When we talk of Mars, people generally think of it as a dead forsaken world with cold monster-looking aliens. Spoiler alert: Mars is way more subtle than you’d imagine (in comparison to Earth). Billions of years ago, it was different than it is today. It’s atmosphere was thicker and warmer, and probably had a moist surface. The planet’s atmosphere was largely lost due to solar radiation over the eons; and new research even suggest that the Red Planet might have been teaming with oceans and lakes.
Related media: Big Martian Lake!
Once Upon A Wet Mars
Roughly 4.2 billion years ago, Mars was pretty much better than it is today. The planet probably had an atmosphere, much thicker and moist than the Mars of today. The planet’s lack of a strong magnetic field has made it a victim of a runaway greenhouse effect. Unfortunately, the planet was robbed of it’s atmosphere over the next 500 million years due to all that solar radiation from the sun. And as a result, most of Mars’ water is trapped away in ice caps at its poles.
New research led by the University of Texas at Austin describes a Mars that had oceans and lakes that were constantly flooding the surface of the planet. The study which was titled ”Incision of paleolake outlet canyons on Mars from overflow flooding,” was published in the Journal Geology. The team examined the Martian topography with the aid of high-resolution photos taken by the National Aeronautics and Space Administration’s (NASA) Mars Reconnaissance Orbiter (MRO) of 24 paleolakes — craters on Mars which were once believed to be filled with water.
Scientists noticed in times past that many of these craters had outlets, ranging from several kilometers long and wide. They were uncertain about the formation of these craters — whether they formed over the course of eons, or were carved rapidly by floods. However, they were able to find a correlation between the size of the outlets and the volume of water expected to be released during large flooding events. These findings suggest that catastrophic geologic processes may have had a major role in shaping the landscape of Mars.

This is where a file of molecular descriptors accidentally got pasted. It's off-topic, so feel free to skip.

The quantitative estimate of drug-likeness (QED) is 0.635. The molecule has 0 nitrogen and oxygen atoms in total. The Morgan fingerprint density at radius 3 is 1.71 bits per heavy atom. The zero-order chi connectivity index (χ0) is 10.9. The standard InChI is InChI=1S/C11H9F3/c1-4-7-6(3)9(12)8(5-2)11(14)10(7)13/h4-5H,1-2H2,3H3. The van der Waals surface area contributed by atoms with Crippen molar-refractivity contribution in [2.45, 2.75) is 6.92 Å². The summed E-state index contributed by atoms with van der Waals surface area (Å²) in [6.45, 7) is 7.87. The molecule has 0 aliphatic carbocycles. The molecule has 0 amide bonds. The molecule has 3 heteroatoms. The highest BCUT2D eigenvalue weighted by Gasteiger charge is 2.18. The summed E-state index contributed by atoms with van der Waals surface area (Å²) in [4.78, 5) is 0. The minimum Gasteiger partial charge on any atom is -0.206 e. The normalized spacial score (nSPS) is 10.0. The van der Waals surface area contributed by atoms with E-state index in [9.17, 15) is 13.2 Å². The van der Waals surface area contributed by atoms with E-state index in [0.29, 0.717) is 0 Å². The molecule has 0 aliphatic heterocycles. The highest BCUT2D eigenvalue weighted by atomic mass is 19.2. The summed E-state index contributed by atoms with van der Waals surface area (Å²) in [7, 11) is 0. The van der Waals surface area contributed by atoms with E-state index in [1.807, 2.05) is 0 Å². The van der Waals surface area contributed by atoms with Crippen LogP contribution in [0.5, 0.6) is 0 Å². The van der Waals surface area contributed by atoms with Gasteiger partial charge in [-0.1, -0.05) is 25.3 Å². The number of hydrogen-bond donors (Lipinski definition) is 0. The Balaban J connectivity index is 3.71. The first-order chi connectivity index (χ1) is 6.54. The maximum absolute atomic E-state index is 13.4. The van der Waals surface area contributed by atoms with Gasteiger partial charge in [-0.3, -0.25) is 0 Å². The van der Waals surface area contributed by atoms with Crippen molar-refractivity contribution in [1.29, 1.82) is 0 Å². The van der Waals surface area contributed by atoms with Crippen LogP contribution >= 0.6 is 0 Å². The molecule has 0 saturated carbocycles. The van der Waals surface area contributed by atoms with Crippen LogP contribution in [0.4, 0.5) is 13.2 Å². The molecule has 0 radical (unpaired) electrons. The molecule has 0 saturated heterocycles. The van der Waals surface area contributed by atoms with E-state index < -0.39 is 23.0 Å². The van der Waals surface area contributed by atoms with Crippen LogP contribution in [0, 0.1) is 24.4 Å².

Don’t Blame It On Tectonics
“These breached lakes are fairly common and some of them are quite large, some as large as the Caspian Sea.” said Tim Goudge, a postdoctoral fellow from the University of Texas’ Jackson School of Geosciences (JSG), and the study’s led author, in a press release. “So we think this style of catastrophic overflow flooding and rapid incision of outlet canyons was probably quite important on early Mars’ surface.”
Here on Earth, there is a similar process that causes lakes to be filled by glaciers, and scientists are using the similarities to deduce what might have been the case of Mars billions of years ago. Here’s the catch: the rate at which these processes take place on Earth compared to Mars is the major difference. Here on Earth, the result of plate tectonics causes the changes in surface geology over time; whereas on Mars, being geologically inactive, it’s surface changes is as a result of massive floods and asteroid impacts.
“This tells us that things that are different between the planets are not as important as the basic physics of the overflow process and the size of the basin. You can learn more about this process by comparing different planets as opposed to just thinking about what’s occurring on Earth or what’s occurring on Mars,” as he indicated.
“The landscape on Earth doesn’t preserve large lakes for a very long time,” said Caleb Fassett of NASA’s Marshall Space Flight Center. “But on Mars … these canyons have been there for 3.7 billion years, a very long time, and it gives us insight into what the deep time surface water was like on Mars.”
Whence Crater Life?
The team also examined the Jezero Crater — the landing site of NASA’s Mars 2020 rover mission. This was to search for signs of ancient life on the planet, and surprisingly, they found that it held water for long periods in the past based on previous studies. In view of this, Jezero is considered as a hotspot in the search for evidence of extraterrestrial life on Mars, as well as the geological data that shows significant evidence of how its surface has evolved.
The crater is abundant with carbonate-bearing rocks and outcroppings of exposed clay minerals — the latter might likely be preserved with organics and other biogenic signatures. In addition, this study has provided insight (not the rover) on how catastrophic geological processes might have played in the surface evolution of Mars. These findings could also be applied to other worlds where tectonics activity is absent — which accounts for most discovery of exoplanets today.
Within the last decade, scientists have discovered much about the Red Planet — with several striking similarities between that of Earth. And they even expect to discover more in the coming years, such as whether or not Mars supported life, supports life, or would ever be habitable for humans.
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Written by: Nana Kwadwo, Mon, Jul 08, 2019.